Canada’s main stock index was little changed as banks fell after European officials postponed a decision on an aid package for Greece, while energy stocks rose.
Bank of Montreal, Canada’s fourth-biggest lender by assets, declined 0.6 percent after Euro-region finance ministers canceled an in-person meeting scheduled for today. Suncor Energy Inc., the country’s biggest oil and gas producer, gained 1.5 percent as crude advanced to the highest in a month. Canadian National Railway Co., the country’s largest railroad, lost 0.9 percent as North American carriers retreated on concern coal shipping will drop.
The S&P/TSX Composite Index climbed 7.56 points, or 0.1 percent, to 12,362.03 Toronto time after closing at a three-week low yesterday.
“The market is waiting for continued good news,” Greg Eckel, a money manager at Morgan Meighen & Associates Ltd. in Toronto, said in a telephone interview. The firm oversees about C$1 billion ($1 billion). “The bias is to run a little skittish until some more information comes out that can establish some firmer footing as to the way forward” on Greece.
The S&P/TSX has lost 0.7 percent this month after rallying 4.2 percent in January. Gold stocks led the decline as the U.S. dollar advanced on concern Greece’s efforts to reduce its budget deficit won’t avert a default. Seven of the world’s 20 largest gold companies by revenue are Canadian, according to Bloomberg data.
The group of Euro-region finance ministers won’t decide on the new Greek rescue package until its next meeting on Feb. 20, Luxembourg Prime Minister, Jean-Claude Juncker, the panel’s chairman, said yesterday. Instead of meeting in person today, the finance chiefs held a conference call.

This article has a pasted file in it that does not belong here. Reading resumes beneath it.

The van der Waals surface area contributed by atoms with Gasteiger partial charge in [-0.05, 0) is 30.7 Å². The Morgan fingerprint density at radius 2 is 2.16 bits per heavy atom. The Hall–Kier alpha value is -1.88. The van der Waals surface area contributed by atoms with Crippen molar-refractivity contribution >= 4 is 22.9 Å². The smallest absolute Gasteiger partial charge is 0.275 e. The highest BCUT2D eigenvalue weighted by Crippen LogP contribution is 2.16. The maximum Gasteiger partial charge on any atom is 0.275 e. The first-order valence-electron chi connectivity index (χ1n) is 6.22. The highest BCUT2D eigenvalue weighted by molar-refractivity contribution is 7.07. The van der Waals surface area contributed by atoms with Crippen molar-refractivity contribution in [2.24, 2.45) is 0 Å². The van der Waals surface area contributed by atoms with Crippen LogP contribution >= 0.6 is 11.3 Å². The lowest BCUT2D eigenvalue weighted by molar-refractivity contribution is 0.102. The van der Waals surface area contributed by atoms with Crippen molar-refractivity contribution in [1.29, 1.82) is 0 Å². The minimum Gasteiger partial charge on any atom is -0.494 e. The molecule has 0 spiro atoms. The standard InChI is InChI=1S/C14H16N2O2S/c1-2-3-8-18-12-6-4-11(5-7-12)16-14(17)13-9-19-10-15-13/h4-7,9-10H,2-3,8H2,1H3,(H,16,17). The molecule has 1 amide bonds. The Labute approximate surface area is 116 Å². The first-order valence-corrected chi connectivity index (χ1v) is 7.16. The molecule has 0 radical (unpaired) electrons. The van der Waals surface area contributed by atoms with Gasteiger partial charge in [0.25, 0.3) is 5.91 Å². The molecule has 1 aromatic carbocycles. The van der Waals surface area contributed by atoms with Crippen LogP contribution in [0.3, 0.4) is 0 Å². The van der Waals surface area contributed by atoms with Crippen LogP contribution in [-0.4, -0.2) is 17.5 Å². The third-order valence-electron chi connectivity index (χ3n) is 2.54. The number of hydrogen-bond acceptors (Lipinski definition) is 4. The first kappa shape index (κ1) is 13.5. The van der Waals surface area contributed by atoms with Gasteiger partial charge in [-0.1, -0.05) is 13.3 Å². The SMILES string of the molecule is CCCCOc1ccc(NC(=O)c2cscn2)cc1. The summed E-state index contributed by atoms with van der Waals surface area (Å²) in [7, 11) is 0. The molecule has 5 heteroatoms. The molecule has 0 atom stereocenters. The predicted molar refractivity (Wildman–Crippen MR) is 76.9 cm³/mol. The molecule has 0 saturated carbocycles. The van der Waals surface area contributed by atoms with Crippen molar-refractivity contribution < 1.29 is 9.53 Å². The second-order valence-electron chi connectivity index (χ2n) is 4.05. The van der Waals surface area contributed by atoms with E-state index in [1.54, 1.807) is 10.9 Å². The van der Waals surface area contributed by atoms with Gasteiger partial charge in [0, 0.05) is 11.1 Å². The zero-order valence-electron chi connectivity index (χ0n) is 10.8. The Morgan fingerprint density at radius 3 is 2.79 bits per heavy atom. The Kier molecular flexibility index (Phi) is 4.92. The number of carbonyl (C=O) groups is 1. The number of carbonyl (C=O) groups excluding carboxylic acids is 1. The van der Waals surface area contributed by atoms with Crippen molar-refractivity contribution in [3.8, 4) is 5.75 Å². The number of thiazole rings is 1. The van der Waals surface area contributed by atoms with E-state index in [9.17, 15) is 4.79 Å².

The S&P/TSX Commercial Banks Index fell for the first time in three days. BMO dropped 0.6 percent to C$57.94. Royal Bank of Canada, the country’s largest lender by assets, slipped 0.3 percent to C$53.46. Mortgage insurer Genworth MI Canada Inc. declined 1.2 percent to C$21.30.
Energy companies advanced after the U.S. Energy Department said crude supplies retreated last week. Most analysts in a Bloomberg survey had forecast an increase.
Suncor increased 1.5 percent to C$34.22 after Highfields Capital Management LP reported it boosted its stake in the company. Talisman Energy Inc., an oil and gas producer with operations in North America, the North Sea and Indonesia, climbed 4.9 percent to C$13.13 after cutting its exploration-spending forecast.
Cenovus Energy Inc., Canada’s fifth-biggest energy company, slid 1.4 percent to C$38.08 after reporting fourth-quarter earnings that missed the average estimate of analysts in a Bloomberg survey by 17 percent, excluding certain items.
Canada’s two publicly traded railroads retreated along with their U.S. peers after Matthew Troy, an analyst at Susquehanna Financial Group LLLP, said in a note dated yesterday that rail stocks “will struggle in the first quarter as investors digest the reality that coal will be weak through the first half and earnings-per-share revisions skew downward in coming weeks.” Railroad coal shipping has fallen this year from the same period of 2011, according to the Association of American Railroads.
CN dropped 0.9 percent to C$77.55. Canadian Pacific Railway Ltd. declined 2.2 percent to C$73.03.
Harry Winston Diamond Corp., a diamond-mining company and jewelry retailer, rallied 9.2 percent, the most in a year, to C$13.01 after Oliver Chen, an analyst at Citigroup Inc., began coverage of the company with a “buy” rating. Diamond prices are likely to increase due to limited supply and growing demand from emerging markets, Chen wrote in a note to clients.
The S&P/TSX Materials Index slipped less than 0.1 percent, extending its streak of declines to nine days, the longest since June 2001. Teck Resources Ltd., Canada’s largest base-metals and coal producer, lost 1.3 percent to C$38.48 as copper retreated for a fourth day on the Comex in New York. First Quantum Minerals Ltd., the country’s second-biggest publicly traded copper producer, decreased 1.1 percent to C$21.93.